Estimates of above-ground tree carbon after projected land-use and land cover change in a subtropical urban watershed


This study investigates the effect of land-use and land cover (LULC) change on above-ground tree carbon (AGTC) in a subbasin of the Tampa Bay Watershed, Florida. LULC change was integrated with AGTC to project future quantities under three landscape scenarios: baseline, increased and aggressive rates of development. A 12% increase in total landscape AGTC occurred from 2006 to 2011 as agriculture and rangeland were converted to residential, infrastructure and built classes. Scenario projections for 2016 show an additional increase of 11% AGTC under baseline change, 15% under increased development and 18% under aggressive development. These results suggest that residential expansion may cause an increase in AGTC storage as agriculture and rangeland areas are replaced. However, as agriculture and rangeland disappear, LULC change patterns could shift, with residential expansion replacing upland and wetland forested areas causing a long-term decrease in AGTC. These results show that biomass of the tree component of AGTC can be significant, in and of itself, for urban classes and provide insights into its role in AGTC dynamics for these systems. This information can also help decision-makers identify areas as potential carbon sources or sinks.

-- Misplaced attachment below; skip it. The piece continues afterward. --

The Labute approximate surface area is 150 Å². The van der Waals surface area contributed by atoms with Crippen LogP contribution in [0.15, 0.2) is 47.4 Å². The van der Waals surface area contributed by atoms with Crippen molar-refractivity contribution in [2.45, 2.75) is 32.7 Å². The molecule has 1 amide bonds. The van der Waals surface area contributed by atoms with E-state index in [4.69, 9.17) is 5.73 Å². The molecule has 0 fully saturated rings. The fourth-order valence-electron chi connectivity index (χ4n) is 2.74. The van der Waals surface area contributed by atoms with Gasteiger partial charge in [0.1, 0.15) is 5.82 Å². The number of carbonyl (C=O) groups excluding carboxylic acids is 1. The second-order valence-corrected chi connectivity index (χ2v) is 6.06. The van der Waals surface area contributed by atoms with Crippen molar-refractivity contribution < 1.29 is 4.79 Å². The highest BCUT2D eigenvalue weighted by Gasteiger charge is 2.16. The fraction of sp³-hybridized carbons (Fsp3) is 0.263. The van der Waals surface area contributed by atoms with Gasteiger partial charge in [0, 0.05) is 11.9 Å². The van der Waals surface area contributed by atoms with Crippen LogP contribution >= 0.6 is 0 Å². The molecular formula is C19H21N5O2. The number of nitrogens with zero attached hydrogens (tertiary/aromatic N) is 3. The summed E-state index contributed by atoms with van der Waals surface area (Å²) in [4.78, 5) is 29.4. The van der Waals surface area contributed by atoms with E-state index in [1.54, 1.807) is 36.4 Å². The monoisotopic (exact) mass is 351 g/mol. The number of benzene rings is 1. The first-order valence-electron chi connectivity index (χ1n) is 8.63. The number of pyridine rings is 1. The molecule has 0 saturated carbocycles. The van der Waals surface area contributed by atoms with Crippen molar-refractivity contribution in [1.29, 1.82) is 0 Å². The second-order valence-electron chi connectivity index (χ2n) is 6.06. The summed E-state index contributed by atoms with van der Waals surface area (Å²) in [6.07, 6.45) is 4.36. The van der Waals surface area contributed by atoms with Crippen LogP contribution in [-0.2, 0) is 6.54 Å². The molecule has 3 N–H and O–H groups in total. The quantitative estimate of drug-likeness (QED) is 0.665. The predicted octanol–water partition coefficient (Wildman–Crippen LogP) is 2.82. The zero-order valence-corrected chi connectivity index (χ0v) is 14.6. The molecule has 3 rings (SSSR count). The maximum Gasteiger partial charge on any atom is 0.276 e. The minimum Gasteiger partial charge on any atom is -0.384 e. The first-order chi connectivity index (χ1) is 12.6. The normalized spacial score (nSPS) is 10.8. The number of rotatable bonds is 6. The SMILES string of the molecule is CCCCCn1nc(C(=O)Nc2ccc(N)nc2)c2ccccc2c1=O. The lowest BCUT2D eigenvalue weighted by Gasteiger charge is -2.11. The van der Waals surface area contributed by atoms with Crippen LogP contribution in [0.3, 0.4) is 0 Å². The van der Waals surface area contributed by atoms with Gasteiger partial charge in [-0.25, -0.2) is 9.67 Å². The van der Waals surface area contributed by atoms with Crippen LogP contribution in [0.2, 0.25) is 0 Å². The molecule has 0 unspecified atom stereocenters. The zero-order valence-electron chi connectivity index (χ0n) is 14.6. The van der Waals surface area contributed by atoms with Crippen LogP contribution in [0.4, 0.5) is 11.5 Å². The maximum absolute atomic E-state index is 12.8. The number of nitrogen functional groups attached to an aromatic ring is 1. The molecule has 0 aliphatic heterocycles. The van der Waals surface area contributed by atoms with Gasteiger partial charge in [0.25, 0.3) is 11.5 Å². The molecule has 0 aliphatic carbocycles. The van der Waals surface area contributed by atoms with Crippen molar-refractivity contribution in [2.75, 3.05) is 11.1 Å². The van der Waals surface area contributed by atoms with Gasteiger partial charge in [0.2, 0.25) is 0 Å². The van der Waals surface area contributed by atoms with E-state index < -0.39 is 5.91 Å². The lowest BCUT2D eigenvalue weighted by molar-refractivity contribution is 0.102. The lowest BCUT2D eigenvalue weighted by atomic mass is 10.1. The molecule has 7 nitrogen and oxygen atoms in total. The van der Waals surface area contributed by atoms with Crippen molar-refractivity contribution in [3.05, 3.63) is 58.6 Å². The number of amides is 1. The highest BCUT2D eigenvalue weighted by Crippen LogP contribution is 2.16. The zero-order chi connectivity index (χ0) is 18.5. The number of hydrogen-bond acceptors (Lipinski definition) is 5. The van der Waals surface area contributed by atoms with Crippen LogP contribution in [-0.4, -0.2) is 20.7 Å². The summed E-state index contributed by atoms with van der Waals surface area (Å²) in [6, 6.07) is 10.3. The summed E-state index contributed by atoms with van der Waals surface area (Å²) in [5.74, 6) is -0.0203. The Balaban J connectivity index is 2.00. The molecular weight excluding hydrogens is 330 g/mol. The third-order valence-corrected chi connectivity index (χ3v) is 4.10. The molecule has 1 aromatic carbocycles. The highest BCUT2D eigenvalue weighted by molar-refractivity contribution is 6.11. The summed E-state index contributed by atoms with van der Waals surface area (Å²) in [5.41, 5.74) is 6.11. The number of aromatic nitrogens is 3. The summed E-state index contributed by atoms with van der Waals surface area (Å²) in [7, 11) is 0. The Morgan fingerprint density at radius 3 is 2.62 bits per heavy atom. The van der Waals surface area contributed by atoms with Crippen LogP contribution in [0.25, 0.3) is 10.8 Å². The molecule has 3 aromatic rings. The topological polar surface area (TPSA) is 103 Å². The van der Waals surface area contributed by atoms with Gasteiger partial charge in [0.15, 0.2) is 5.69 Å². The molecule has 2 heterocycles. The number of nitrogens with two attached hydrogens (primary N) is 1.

• Citation: Lagrosa, John J.; Zipperer, Wayne C.; Andreu, Michael G. 2020. Estimates of above-ground tree carbon after projected land-use and land cover change in a subtropical urban watershed. Urban Ecosystems. 15: 1851-.
  • Keywords: Landscape, Land-use change, Land cover change, Urban ecosystems, Ecosystem services, Carbon storage
  • Posted Date: September 17, 2020
  • Modified Date: September 18, 2020
  • Print Publications Are No Longer Available

    In an ongoing effort to be fiscally responsible, the Southern Research Station (SRS) will no longer produce and distribute hard copies of our publications. Many SRS publications are available at cost via the Government Printing Office (GPO). Electronic versions of publications may be downloaded, printed, and distributed.

    Publication Notes

    • This article was written and prepared by U.S. Government employees on official time, and is therefore in the public domain.
    • Our online publications are scanned and captured using Adobe Acrobat. During the capture process some typographical errors may occur. Please contact the SRS webmaster if you notice any errors which make this publication unusable.
    • To view this article, download the latest version of Adobe Acrobat Reader.